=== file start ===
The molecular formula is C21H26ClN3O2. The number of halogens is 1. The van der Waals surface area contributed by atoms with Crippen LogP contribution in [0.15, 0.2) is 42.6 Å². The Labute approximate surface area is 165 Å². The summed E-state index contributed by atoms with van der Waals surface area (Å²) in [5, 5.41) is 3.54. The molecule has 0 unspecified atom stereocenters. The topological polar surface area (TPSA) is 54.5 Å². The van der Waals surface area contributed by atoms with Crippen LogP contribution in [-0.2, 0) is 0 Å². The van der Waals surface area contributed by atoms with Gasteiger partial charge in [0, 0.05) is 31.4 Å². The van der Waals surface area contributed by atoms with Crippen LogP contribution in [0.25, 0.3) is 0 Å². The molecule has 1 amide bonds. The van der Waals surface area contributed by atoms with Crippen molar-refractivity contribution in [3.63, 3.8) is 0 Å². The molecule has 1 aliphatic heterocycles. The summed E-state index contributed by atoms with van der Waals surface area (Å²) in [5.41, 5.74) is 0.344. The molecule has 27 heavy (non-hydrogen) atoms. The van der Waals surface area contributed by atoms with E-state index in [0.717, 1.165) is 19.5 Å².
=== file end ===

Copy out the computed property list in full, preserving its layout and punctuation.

The molecular formula is C21H26ClN3O2. The number of halogens is 1. The van der Waals surface area contributed by atoms with Crippen LogP contribution in [0.15, 0.2) is 42.6 Å². The Labute approximate surface area is 165 Å². The summed E-state index contributed by atoms with van der Waals surface area (Å²) in [5, 5.41) is 3.54. The molecule has 0 unspecified atom stereocenters. The topological polar surface area (TPSA) is 54.5 Å². The van der Waals surface area contributed by atoms with Crippen LogP contribution in [-0.2, 0) is 0 Å². The van der Waals surface area contributed by atoms with Gasteiger partial charge in [0, 0.05) is 31.4 Å². The van der Waals surface area contributed by atoms with Crippen LogP contribution in [0.25, 0.3) is 0 Å². The molecule has 1 amide bonds. The van der Waals surface area contributed by atoms with Crippen molar-refractivity contribution in [3.63, 3.8) is 0 Å². The molecule has 1 aliphatic heterocycles. The summed E-state index contributed by atoms with van der Waals surface area (Å²) in [5.41, 5.74) is 0.344. The molecule has 27 heavy (non-hydrogen) atoms. The van der Waals surface area contributed by atoms with E-state index in [0.717, 1.165) is 19.5 Å².